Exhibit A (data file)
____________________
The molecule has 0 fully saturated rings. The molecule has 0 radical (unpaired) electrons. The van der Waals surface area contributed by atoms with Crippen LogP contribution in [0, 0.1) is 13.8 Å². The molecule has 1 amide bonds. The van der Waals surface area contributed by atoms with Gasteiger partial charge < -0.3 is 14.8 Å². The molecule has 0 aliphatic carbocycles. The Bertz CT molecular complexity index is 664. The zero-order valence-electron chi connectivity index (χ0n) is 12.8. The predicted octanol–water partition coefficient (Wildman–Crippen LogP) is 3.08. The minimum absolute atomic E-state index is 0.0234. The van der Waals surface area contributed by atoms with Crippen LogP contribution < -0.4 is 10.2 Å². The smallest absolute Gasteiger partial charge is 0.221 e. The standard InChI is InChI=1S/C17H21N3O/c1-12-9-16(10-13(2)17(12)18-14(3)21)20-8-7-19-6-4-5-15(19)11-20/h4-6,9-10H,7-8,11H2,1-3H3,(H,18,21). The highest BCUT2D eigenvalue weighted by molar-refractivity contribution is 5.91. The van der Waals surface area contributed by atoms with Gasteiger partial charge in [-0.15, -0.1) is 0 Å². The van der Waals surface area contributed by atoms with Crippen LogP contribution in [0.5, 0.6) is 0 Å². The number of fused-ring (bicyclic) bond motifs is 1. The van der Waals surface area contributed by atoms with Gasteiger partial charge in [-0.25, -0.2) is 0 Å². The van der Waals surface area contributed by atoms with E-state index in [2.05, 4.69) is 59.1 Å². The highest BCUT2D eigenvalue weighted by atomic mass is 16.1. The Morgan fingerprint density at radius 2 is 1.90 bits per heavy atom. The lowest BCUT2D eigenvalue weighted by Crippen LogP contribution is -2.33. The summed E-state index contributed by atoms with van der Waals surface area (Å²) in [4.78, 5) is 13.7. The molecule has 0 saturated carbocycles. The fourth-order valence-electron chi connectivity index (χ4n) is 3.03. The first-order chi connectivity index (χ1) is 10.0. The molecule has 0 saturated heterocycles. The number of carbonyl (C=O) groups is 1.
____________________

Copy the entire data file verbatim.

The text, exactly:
The molecule has 0 fully saturated rings. The molecule has 0 radical (unpaired) electrons. The van der Waals surface area contributed by atoms with Crippen LogP contribution in [0, 0.1) is 13.8 Å². The molecule has 1 amide bonds. The van der Waals surface area contributed by atoms with Gasteiger partial charge < -0.3 is 14.8 Å². The molecule has 0 aliphatic carbocycles. The Bertz CT molecular complexity index is 664. The zero-order valence-electron chi connectivity index (χ0n) is 12.8. The predicted octanol–water partition coefficient (Wildman–Crippen LogP) is 3.08. The minimum absolute atomic E-state index is 0.0234. The van der Waals surface area contributed by atoms with Crippen LogP contribution < -0.4 is 10.2 Å². The smallest absolute Gasteiger partial charge is 0.221 e. The standard InChI is InChI=1S/C17H21N3O/c1-12-9-16(10-13(2)17(12)18-14(3)21)20-8-7-19-6-4-5-15(19)11-20/h4-6,9-10H,7-8,11H2,1-3H3,(H,18,21). The highest BCUT2D eigenvalue weighted by molar-refractivity contribution is 5.91. The van der Waals surface area contributed by atoms with Gasteiger partial charge in [-0.15, -0.1) is 0 Å². The van der Waals surface area contributed by atoms with Crippen LogP contribution in [0.5, 0.6) is 0 Å². The number of fused-ring (bicyclic) bond motifs is 1. The van der Waals surface area contributed by atoms with Gasteiger partial charge in [-0.25, -0.2) is 0 Å². The van der Waals surface area contributed by atoms with E-state index in [2.05, 4.69) is 59.1 Å². The highest BCUT2D eigenvalue weighted by atomic mass is 16.1. The Morgan fingerprint density at radius 2 is 1.90 bits per heavy atom. The lowest BCUT2D eigenvalue weighted by Crippen LogP contribution is -2.33. The summed E-state index contributed by atoms with van der Waals surface area (Å²) in [4.78, 5) is 13.7. The molecule has 0 saturated carbocycles. The fourth-order valence-electron chi connectivity index (χ4n) is 3.03. The first-order chi connectivity index (χ1) is 10.0. The molecule has 0 saturated heterocycles. The number of carbonyl (C=O) groups is 1.